TexasA deadly attack on a crowd in New York City. A mass shooting in Texas, leaving at least 26 people slain. It’s easy to feel despair when this comes only a month after the largest mass shooting in American history, and after years of similar tragedies. What can we do?

First and foremost is keep the pressure on our elected officials to increase gun control. I wrote about this after the Las Vegas massacre, but here’s a recap: Spend some time on the Everytown site (and their Moms Demand Action project), Momsrising’s Gun Safety section, or those of other gun control organizations. Donate to their work if you can. Write to or call your members of Congress about restricting the sale and use of assault rifles and silencers (the AR-15 assault rifle or similar weapon has been used in the vast majority of recent mass shootings), and enforcing stronger background checks.

Michael Lindenberger of the Dallas News writes that immediately after a mass shooting, many feel it is “too soon” to talk about gun control. He responds, “Hell no, it is not too soon. Call it past time. Say it’s a conversation grossly in arrears.” And the New York Times Editorial Board asks, “If now is too soon to debate gun control, how long must Americans wait?” They have compiled a list of 15 mass shootings since the one at Sandy Hook Elementary School, and ask, “If it is too soon to respond to Sutherland Springs, is it too soon to respond to these?”

The New York City attacker, an immigrant from Uzbekistan, did not use a gun, of course. It is less clear to me exactly what we can do to avoid attacks like his in the future—but I don’t think the solution is in increasing our already “extreme” vetting of immigrants. The attacker seems to have become radicalized after he came to the U.S. Perhaps it is not too far fetched to suggest that by creating an environment that treats many immigrants with suspicion and hostility and by not addressing systemic issues of racism and other social injustices, we’re setting up conditions that could cause some people (immigrant or otherwise) to turn to extremism. We need to continue our efforts to stop ISIS and other terrorist groups around the world—they are definitely part of the equation—but we have work to do here at home as well, both in terms of stopping members or sympathizers of these groups and in terms of stopping the conditions under which they flourish.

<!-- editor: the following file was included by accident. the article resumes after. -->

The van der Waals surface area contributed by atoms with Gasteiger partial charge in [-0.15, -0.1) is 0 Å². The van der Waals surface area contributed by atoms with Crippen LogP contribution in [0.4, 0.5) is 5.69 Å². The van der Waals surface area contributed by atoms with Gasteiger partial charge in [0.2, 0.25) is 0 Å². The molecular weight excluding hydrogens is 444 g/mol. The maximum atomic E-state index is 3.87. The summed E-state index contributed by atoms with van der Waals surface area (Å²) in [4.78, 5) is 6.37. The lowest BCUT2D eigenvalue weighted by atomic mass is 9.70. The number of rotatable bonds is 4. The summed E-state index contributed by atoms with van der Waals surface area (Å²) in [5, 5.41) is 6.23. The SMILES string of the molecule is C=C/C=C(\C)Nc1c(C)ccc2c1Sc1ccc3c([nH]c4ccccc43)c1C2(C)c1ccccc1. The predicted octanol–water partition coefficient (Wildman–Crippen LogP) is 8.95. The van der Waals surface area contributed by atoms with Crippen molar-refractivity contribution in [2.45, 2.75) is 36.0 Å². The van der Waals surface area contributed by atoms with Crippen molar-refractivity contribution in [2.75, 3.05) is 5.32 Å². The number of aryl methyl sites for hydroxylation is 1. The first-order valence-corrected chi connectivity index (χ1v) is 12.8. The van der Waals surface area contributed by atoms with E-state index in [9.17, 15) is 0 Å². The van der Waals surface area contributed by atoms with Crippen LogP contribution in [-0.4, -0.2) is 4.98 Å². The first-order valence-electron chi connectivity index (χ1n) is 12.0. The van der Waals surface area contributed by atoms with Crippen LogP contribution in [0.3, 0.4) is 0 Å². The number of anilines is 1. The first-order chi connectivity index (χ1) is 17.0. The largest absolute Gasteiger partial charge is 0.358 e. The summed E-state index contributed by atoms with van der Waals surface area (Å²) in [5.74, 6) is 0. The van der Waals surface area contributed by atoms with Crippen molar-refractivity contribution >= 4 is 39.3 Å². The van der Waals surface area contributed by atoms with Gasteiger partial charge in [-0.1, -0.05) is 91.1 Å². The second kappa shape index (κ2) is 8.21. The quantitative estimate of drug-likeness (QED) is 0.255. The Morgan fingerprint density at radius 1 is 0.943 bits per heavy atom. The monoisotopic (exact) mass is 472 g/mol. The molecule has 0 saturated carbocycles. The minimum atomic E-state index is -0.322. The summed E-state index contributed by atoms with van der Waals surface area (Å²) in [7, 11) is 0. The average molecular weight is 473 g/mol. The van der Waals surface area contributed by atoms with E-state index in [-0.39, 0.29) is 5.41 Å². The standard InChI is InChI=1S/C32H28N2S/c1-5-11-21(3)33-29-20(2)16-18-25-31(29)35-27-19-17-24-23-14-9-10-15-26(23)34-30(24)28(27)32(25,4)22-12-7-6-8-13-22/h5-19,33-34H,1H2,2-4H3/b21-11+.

In the meantime, we can help our children process the news of these ongoing tragedies if we feel they are old enough or if they hear about them at school. Google “how to talk to kids about tragedy” for a number of different takes on the topic. I found this one from Psychology Today, written right after the Las Vegas shooting, to be a good place to start.

What more can we do? Hug our kids. Tell them we love them. Teach them to have respect and kindness towards themselves and others. Turn our worries into action, and keep working to make the world a little better for our children, in whatever ways we can.

Is that enough? Probably not. Maybe, however, it will be a start.